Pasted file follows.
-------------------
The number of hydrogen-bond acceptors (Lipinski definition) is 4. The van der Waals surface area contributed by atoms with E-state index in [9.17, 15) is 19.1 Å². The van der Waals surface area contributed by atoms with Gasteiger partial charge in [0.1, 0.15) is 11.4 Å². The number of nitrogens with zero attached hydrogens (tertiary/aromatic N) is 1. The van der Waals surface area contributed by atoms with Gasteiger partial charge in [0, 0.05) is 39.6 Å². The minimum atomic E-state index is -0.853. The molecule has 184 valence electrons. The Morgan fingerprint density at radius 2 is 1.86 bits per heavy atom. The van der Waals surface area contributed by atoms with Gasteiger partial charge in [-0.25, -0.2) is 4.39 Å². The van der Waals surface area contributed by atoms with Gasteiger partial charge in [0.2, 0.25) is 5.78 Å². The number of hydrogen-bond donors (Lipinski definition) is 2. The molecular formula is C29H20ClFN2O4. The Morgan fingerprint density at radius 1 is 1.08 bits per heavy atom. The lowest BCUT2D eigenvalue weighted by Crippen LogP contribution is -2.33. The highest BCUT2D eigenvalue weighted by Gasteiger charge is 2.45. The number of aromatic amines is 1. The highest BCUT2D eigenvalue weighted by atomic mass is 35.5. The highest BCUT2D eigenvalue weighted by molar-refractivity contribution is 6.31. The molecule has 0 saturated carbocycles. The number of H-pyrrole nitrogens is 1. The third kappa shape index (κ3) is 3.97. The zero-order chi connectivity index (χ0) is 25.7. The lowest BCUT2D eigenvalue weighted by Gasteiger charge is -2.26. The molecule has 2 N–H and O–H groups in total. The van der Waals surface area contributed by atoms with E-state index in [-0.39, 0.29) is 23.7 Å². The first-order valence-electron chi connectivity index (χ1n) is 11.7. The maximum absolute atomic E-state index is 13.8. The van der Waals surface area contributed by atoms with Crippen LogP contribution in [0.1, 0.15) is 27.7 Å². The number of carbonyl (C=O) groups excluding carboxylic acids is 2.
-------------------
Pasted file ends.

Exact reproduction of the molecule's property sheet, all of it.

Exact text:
The number of hydrogen-bond acceptors (Lipinski definition) is 4. The van der Waals surface area contributed by atoms with E-state index in [9.17, 15) is 19.1 Å². The van der Waals surface area contributed by atoms with Gasteiger partial charge in [0.1, 0.15) is 11.4 Å². The number of nitrogens with zero attached hydrogens (tertiary/aromatic N) is 1. The van der Waals surface area contributed by atoms with Gasteiger partial charge in [0, 0.05) is 39.6 Å². The minimum atomic E-state index is -0.853. The molecule has 184 valence electrons. The Morgan fingerprint density at radius 2 is 1.86 bits per heavy atom. The van der Waals surface area contributed by atoms with Gasteiger partial charge in [-0.25, -0.2) is 4.39 Å². The van der Waals surface area contributed by atoms with Gasteiger partial charge in [0.2, 0.25) is 5.78 Å². The number of hydrogen-bond donors (Lipinski definition) is 2. The molecular formula is C29H20ClFN2O4. The Morgan fingerprint density at radius 1 is 1.08 bits per heavy atom. The lowest BCUT2D eigenvalue weighted by Crippen LogP contribution is -2.33. The highest BCUT2D eigenvalue weighted by Gasteiger charge is 2.45. The number of aromatic amines is 1. The highest BCUT2D eigenvalue weighted by atomic mass is 35.5. The highest BCUT2D eigenvalue weighted by molar-refractivity contribution is 6.31. The molecule has 0 saturated carbocycles. The number of H-pyrrole nitrogens is 1. The third kappa shape index (κ3) is 3.97. The zero-order chi connectivity index (χ0) is 25.7. The lowest BCUT2D eigenvalue weighted by Gasteiger charge is -2.26. The molecule has 2 N–H and O–H groups in total. The van der Waals surface area contributed by atoms with E-state index in [-0.39, 0.29) is 23.7 Å². The first-order valence-electron chi connectivity index (χ1n) is 11.7. The maximum absolute atomic E-state index is 13.8. The van der Waals surface area contributed by atoms with Crippen LogP contribution in [0.1, 0.15) is 27.7 Å². The number of carbonyl (C=O) groups excluding carboxylic acids is 2.